- Predictive analytics: Improved predictive analytics or "anticipatory" technology that can accurately anticipate what consumers want or need before they even know it – based not just on past behavior but on real-time information and availability of alternatives that could alter consumer choices.
- Faster more powerful computers: The availability of faster and more powerful software that crunches petabytes of data, filters it through super-sophisticated models and helps marketers gain previously unheard-of efficiencies and make highly targeted offers.
It’s not merely about predicting what consumers want. It’s about anticipating – which includes the more sophisticated ability to adapt marketing offers and messages to alternatives based on data from hundreds of possible sources. By anticipating, we gain a greater chance of influencing outcomes. Consumer's phones or smartwatches can deliver recommendations and offers of where to go, how to get there and what to buy based on what they are about to do, not just what they’ve done in the past.
Anticipation is about the short-term future, or even a specific day and time. Analytics provides marketers with the ability to create contextual engagements with their customers by delivering personalized, real-time responses.
Technology is helping both marketers and customers take the next evolutionary step. Instead of merely empowering customers, it's making decisions and taking action for them. Analytics technology will be doing more and more of the work for companies by automating activities around research or making actual purchases.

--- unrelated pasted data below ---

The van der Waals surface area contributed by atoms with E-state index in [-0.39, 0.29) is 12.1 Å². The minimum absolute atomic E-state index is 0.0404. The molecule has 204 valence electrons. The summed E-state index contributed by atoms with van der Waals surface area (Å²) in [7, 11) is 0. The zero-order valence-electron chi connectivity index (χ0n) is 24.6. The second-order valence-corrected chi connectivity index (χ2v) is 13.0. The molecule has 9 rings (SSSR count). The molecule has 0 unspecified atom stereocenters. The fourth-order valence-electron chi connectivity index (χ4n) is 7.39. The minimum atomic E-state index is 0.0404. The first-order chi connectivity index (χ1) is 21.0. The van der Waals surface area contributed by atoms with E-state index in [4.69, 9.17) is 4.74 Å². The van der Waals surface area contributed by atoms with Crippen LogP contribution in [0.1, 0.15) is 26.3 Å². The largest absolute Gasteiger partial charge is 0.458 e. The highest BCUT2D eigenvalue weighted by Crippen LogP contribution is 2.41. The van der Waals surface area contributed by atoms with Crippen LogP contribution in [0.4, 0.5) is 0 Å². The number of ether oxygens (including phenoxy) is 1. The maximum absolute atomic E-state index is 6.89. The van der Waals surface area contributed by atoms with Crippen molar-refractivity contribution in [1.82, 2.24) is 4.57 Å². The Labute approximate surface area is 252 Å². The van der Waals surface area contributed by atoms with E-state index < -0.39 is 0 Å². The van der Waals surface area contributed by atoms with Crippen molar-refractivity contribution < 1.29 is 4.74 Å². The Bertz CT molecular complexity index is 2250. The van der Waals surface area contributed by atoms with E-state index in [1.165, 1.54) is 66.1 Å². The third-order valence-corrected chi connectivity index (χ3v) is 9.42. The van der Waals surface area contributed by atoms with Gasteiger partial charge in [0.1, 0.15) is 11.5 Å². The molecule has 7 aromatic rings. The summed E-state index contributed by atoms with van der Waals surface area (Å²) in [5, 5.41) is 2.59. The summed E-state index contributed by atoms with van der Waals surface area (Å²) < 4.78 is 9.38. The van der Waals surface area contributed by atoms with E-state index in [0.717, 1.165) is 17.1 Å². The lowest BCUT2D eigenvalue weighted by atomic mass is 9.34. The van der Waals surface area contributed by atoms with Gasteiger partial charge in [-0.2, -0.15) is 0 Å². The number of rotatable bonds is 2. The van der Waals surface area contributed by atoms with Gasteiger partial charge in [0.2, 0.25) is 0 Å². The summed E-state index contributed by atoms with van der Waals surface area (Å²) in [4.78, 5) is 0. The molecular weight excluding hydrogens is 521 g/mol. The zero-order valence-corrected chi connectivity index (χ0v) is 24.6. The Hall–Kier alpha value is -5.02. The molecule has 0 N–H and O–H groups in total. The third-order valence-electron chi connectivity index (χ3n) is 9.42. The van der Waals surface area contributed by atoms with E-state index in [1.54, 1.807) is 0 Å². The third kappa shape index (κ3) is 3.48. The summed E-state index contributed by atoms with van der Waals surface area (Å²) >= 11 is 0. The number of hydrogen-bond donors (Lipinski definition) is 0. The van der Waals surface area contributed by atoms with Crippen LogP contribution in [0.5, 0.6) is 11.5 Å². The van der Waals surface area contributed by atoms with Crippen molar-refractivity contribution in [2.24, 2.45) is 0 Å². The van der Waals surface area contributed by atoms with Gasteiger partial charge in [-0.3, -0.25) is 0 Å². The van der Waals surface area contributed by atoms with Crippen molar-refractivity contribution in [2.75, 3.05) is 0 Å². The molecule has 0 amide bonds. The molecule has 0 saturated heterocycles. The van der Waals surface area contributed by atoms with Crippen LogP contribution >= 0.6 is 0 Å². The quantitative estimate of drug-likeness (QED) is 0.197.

Advances in AI and ML
The impressive advances in artificial intelligence and machine learning over the past decade are supported by supervised deep learning: training ML algorithms to perform narrow, single-domain tasks. The learning is supervised because you're telling the algorithm the correct answer (the label) as it is exposed to many examples using big data.
We're now seeing unsupervised learning systems that learn faster, require less data, and achieve impressive performance. These supervised and unsupervised intelligent automation techniques can help experts achieve automation and enrich their domain expertise, helping them work more effectively (not replace them).
Intelligent automation techniques can be applied to all kinds of activities across your organization to reduce the daily repetitive work while uncovering key insights to improve the effectiveness of your processes, as well as your workforce.
Intelligent automation driven by AI and ML
The rapid deployment of intelligent automation is helping us set new standards of efficiency, speed, and functionality. Instead of being replaced, humans will see unprecedented job creation, as well as new opportunities to add more value. The following statement by SAS COO Oliver Schabenberger sums up the situation.
The challenge is people have not developed the level of trust in artificial intelligence and machine learning that they have in other technologies that automate tasks. People sometimes confuse automation with autonomy.